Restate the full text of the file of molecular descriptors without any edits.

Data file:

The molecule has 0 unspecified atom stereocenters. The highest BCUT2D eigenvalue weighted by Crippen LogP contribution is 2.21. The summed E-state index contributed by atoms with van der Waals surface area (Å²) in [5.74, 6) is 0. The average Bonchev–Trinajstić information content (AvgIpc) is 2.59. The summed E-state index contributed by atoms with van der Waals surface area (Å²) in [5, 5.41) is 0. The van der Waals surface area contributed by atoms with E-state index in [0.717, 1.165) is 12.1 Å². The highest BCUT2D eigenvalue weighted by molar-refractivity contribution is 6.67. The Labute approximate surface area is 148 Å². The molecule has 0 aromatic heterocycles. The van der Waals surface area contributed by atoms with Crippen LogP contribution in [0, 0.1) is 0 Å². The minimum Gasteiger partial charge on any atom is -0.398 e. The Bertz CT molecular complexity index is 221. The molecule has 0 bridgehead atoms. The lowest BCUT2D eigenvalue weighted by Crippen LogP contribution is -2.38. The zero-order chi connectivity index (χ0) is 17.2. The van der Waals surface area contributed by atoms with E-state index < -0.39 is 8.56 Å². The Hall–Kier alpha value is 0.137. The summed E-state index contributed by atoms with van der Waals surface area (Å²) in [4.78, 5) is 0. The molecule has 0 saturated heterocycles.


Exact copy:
The molecule has 0 unspecified atom stereocenters. The highest BCUT2D eigenvalue weighted by Crippen LogP contribution is 2.21. The summed E-state index contributed by atoms with van der Waals surface area (Å²) in [5.74, 6) is 0. The average Bonchev–Trinajstić information content (AvgIpc) is 2.59. The summed E-state index contributed by atoms with van der Waals surface area (Å²) in [5, 5.41) is 0. The van der Waals surface area contributed by atoms with E-state index in [0.717, 1.165) is 12.1 Å². The highest BCUT2D eigenvalue weighted by molar-refractivity contribution is 6.67. The Labute approximate surface area is 148 Å². The molecule has 0 aromatic heterocycles. The van der Waals surface area contributed by atoms with Crippen LogP contribution in [0, 0.1) is 0 Å². The minimum Gasteiger partial charge on any atom is -0.398 e. The Bertz CT molecular complexity index is 221. The molecule has 0 bridgehead atoms. The lowest BCUT2D eigenvalue weighted by Crippen LogP contribution is -2.38. The zero-order chi connectivity index (χ0) is 17.2. The van der Waals surface area contributed by atoms with E-state index < -0.39 is 8.56 Å². The Hall–Kier alpha value is 0.137. The summed E-state index contributed by atoms with van der Waals surface area (Å²) in [4.78, 5) is 0. The molecule has 0 saturated heterocycles.